After serving as a Captain in the United States Marine Corps, Dr. Gray earned a PhD, and worked as a finance professor at Drexel University. Dr. Gray’s interest in bridging the research gap between academia and industry led him to found Alpha Architect, an asset management that delivers affordable active exposures for tax-sensitive investors. Dr. Gray has published four books and a number of academic articles. Wes is a regular contributor to multiple industry outlets, to include the following: Wall Street Journal, Forbes, ETF.com, and the CFA Institute. Dr. Gray earned an MBA and a PhD in finance from the University of Chicago and graduated magna cum laude with a BS from The Wharton School of the University of Pennsylvania.


  1. Mark April 1, 2015 at 11:29 am

    I think this is awesome! It is a great complimentary post to all those backtest! One thing I like academic research is that, compared with either buy-side or sell-side which are somehow biased to their positions in one way or another (does not imply to AA though:)), they are relatively independent even though different scholars have different school thoughts.

    • Wesley Gray, PhD
      Wesley Gray, PhD April 1, 2015 at 8:24 pm

      Hey Mark,

      In general, this is true. That said, academic research has its own bias and issues, but at least academic research has to deal with a lot more peer scrutiny so it can never be too crazy.

      Seeking the truth is a continuous quest and isn’t easy!

      • Mark April 1, 2015 at 8:56 pm

        Completely agree! It is always a continuous process, which, I think, is why it is so fascinating for scholars. With that, I am interested in your thoughts as to how to filter all kind of noisy information ?

        For me, it all comes to your beliefs as I believe that if one thing is debatable, and there is really nothing wrong or right. And what it really matter is that how consistently you apply your beliefs /philosophy! For example, lets put the debate about CAPE into this context, with so many criticisms out there, should we rely it or not is really depending on what you believe and how you can consistently employ it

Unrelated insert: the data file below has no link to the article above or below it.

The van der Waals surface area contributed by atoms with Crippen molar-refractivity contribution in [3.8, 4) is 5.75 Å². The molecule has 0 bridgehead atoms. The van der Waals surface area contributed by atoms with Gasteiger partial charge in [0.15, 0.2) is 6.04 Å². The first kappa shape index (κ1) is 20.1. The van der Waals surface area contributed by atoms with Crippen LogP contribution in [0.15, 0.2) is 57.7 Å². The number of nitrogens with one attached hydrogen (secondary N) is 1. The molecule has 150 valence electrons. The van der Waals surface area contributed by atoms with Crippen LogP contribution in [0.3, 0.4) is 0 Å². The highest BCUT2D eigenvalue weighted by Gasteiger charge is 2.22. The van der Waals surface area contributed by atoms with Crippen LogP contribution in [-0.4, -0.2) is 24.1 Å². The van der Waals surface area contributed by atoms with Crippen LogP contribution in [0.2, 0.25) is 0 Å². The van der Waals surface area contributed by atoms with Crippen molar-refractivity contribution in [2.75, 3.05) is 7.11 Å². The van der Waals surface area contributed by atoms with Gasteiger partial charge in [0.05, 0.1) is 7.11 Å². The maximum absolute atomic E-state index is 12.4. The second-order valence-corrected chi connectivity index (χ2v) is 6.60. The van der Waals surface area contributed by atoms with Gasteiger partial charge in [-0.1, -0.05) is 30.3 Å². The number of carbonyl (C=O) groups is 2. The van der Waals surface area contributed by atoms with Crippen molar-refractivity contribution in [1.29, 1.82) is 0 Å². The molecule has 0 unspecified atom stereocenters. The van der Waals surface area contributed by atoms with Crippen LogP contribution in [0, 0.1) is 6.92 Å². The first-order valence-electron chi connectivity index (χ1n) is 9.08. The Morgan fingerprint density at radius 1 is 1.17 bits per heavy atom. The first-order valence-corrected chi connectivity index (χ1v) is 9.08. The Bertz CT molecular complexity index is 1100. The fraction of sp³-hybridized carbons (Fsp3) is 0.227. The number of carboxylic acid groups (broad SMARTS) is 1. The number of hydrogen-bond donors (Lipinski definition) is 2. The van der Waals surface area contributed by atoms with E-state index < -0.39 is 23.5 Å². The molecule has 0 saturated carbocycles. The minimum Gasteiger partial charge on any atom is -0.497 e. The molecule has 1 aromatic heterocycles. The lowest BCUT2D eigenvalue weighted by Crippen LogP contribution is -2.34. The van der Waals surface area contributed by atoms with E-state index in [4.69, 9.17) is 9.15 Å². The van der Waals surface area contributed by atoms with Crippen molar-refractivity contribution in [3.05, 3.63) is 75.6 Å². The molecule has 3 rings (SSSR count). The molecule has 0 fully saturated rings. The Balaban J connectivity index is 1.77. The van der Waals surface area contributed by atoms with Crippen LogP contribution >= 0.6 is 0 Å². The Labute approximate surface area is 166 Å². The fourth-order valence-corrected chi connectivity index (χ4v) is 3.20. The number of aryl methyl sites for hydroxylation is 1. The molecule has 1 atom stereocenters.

Anyway, that is my two cents, and I am interested in your thoughts/comments!

        • Wesley Gray, PhD
          Wesley Gray, PhD April 1, 2015 at 9:01 pm

          Honestly, a reasonable evidence-based process followed religiously is probably a lot better than an amazing ad-hoc process followed on occasion. The biggest challenge in investing doesn’t seem to be the challenge of finding strategies that “work,” the biggest challenge is sticking to a strategy!!! And if you can stick with an evidence-based process and minimize taxes/fees along the way you are even closer to the goal line.
          Of course, all of this is 1000x easier said than done…

  2. RT1C April 1, 2015 at 5:03 pm

    Journal of Portfolio Management?

    • Jack Vogel, PhD April 1, 2015 at 5:15 pm

      They post some good content as well 🙂

  3. Doug April 1, 2015 at 6:41 pm

    Thanks for posting this. Any other recommended search terms in additional “abnormal returns”. “Alpha” seems to be too overloaded across subjects.

    Might want to check out Arxiv’s quant finance section. Anyone can upload so its low signal-to-noise, but you if you sift through you can find a lot of good papers.

    • Wesley Gray, PhD
      Wesley Gray, PhD April 1, 2015 at 8:22 pm

      One of the problems with google scholar is you need to know the jargon to be an effective “searcher.” For example, googling “stocks that beat the market” won’t get you far when searching source articles, so you need to instead search for “cross-sectional anomaly.”

      A few terms for anomaly type papers:
      Abnormal returns
      four factor alpha
      anomalous returns
      cross section of returns
      market efficiency
      empirical asset pricing anomalies

      There are 100’s more depending on the context, etc. But that can get you started.

      Yep, Arxiv is also good. There are MANY good sites…this post was just meant to highlight some of the lowest hanging fruit.

  4. asddad wasdas April 17, 2017 at 6:05 pm